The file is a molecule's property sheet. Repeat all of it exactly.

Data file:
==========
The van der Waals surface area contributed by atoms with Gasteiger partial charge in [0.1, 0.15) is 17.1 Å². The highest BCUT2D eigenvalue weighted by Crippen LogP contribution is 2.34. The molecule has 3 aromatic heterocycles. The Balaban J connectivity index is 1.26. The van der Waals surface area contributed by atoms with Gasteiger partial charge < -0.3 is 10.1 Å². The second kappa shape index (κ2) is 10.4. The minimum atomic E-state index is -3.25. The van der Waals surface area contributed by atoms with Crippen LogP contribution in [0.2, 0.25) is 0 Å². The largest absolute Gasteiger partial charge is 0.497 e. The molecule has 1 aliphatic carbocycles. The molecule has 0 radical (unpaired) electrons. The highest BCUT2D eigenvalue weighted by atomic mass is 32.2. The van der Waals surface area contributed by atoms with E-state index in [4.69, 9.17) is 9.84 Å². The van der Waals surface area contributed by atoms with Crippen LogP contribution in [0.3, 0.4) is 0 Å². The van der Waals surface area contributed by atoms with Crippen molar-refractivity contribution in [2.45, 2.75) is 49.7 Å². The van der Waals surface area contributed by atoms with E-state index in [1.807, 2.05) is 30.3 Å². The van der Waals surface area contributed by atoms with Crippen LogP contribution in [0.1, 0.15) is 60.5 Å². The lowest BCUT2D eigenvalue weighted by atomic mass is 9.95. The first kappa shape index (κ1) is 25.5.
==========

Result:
The van der Waals surface area contributed by atoms with Gasteiger partial charge in [0.1, 0.15) is 17.1 Å². The highest BCUT2D eigenvalue weighted by Crippen LogP contribution is 2.34. The molecule has 3 aromatic heterocycles. The Balaban J connectivity index is 1.26. The van der Waals surface area contributed by atoms with Gasteiger partial charge < -0.3 is 10.1 Å². The second kappa shape index (κ2) is 10.4. The minimum atomic E-state index is -3.25. The van der Waals surface area contributed by atoms with Crippen LogP contribution in [0.2, 0.25) is 0 Å². The largest absolute Gasteiger partial charge is 0.497 e. The molecule has 1 aliphatic carbocycles. The molecule has 0 radical (unpaired) electrons. The highest BCUT2D eigenvalue weighted by atomic mass is 32.2. The van der Waals surface area contributed by atoms with E-state index in [4.69, 9.17) is 9.84 Å². The van der Waals surface area contributed by atoms with Crippen LogP contribution in [0.3, 0.4) is 0 Å². The van der Waals surface area contributed by atoms with Crippen molar-refractivity contribution in [2.45, 2.75) is 49.7 Å². The van der Waals surface area contributed by atoms with E-state index in [1.807, 2.05) is 30.3 Å². The van der Waals surface area contributed by atoms with Crippen LogP contribution in [0.1, 0.15) is 60.5 Å². The lowest BCUT2D eigenvalue weighted by atomic mass is 9.95. The first kappa shape index (κ1) is 25.5.